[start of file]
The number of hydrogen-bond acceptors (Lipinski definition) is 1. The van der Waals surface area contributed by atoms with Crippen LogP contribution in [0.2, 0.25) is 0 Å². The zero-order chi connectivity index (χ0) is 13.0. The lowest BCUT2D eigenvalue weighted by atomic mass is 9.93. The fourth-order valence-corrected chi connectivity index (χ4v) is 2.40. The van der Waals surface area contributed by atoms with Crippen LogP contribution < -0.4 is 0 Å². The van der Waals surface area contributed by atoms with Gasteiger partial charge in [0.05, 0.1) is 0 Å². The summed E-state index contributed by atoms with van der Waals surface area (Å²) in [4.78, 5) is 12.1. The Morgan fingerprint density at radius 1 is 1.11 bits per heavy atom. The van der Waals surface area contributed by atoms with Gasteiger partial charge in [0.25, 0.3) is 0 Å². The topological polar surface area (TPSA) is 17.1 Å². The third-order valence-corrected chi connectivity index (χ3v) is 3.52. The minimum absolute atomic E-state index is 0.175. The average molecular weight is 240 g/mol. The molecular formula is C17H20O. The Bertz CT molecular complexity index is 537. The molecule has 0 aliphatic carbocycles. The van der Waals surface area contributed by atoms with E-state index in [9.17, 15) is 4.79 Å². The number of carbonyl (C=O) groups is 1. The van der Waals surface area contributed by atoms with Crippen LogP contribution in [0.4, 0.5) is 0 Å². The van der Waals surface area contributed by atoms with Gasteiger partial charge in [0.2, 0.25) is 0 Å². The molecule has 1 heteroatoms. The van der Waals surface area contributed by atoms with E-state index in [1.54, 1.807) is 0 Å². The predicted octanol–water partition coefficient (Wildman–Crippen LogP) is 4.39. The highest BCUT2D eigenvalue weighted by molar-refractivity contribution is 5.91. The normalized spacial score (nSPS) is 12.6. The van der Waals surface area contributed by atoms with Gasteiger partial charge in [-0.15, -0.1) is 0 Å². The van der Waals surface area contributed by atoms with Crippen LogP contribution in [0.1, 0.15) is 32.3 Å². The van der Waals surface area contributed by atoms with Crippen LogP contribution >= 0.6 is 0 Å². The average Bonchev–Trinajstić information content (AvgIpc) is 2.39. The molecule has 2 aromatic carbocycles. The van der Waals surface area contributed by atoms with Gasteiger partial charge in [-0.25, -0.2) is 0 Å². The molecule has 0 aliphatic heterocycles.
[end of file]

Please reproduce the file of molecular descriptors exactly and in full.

The number of hydrogen-bond acceptors (Lipinski definition) is 1. The van der Waals surface area contributed by atoms with Crippen LogP contribution in [0.2, 0.25) is 0 Å². The zero-order chi connectivity index (χ0) is 13.0. The lowest BCUT2D eigenvalue weighted by atomic mass is 9.93. The fourth-order valence-corrected chi connectivity index (χ4v) is 2.40. The van der Waals surface area contributed by atoms with Crippen LogP contribution < -0.4 is 0 Å². The van der Waals surface area contributed by atoms with Gasteiger partial charge in [0.05, 0.1) is 0 Å². The summed E-state index contributed by atoms with van der Waals surface area (Å²) in [4.78, 5) is 12.1. The Morgan fingerprint density at radius 1 is 1.11 bits per heavy atom. The van der Waals surface area contributed by atoms with Gasteiger partial charge in [0.25, 0.3) is 0 Å². The topological polar surface area (TPSA) is 17.1 Å². The third-order valence-corrected chi connectivity index (χ3v) is 3.52. The minimum absolute atomic E-state index is 0.175. The average molecular weight is 240 g/mol. The molecular formula is C17H20O. The Bertz CT molecular complexity index is 537. The molecule has 0 aliphatic carbocycles. The van der Waals surface area contributed by atoms with E-state index in [9.17, 15) is 4.79 Å². The number of carbonyl (C=O) groups is 1. The van der Waals surface area contributed by atoms with Crippen LogP contribution in [0.4, 0.5) is 0 Å². The van der Waals surface area contributed by atoms with Gasteiger partial charge in [0.2, 0.25) is 0 Å². The molecule has 1 heteroatoms. The van der Waals surface area contributed by atoms with E-state index in [1.54, 1.807) is 0 Å². The predicted octanol–water partition coefficient (Wildman–Crippen LogP) is 4.39. The highest BCUT2D eigenvalue weighted by molar-refractivity contribution is 5.91. The normalized spacial score (nSPS) is 12.6. The van der Waals surface area contributed by atoms with Gasteiger partial charge in [-0.15, -0.1) is 0 Å². The van der Waals surface area contributed by atoms with Crippen LogP contribution in [0.1, 0.15) is 32.3 Å². The van der Waals surface area contributed by atoms with Crippen LogP contribution >= 0.6 is 0 Å². The average Bonchev–Trinajstić information content (AvgIpc) is 2.39. The molecule has 2 aromatic carbocycles. The van der Waals surface area contributed by atoms with Gasteiger partial charge in [-0.25, -0.2) is 0 Å². The molecule has 0 aliphatic heterocycles.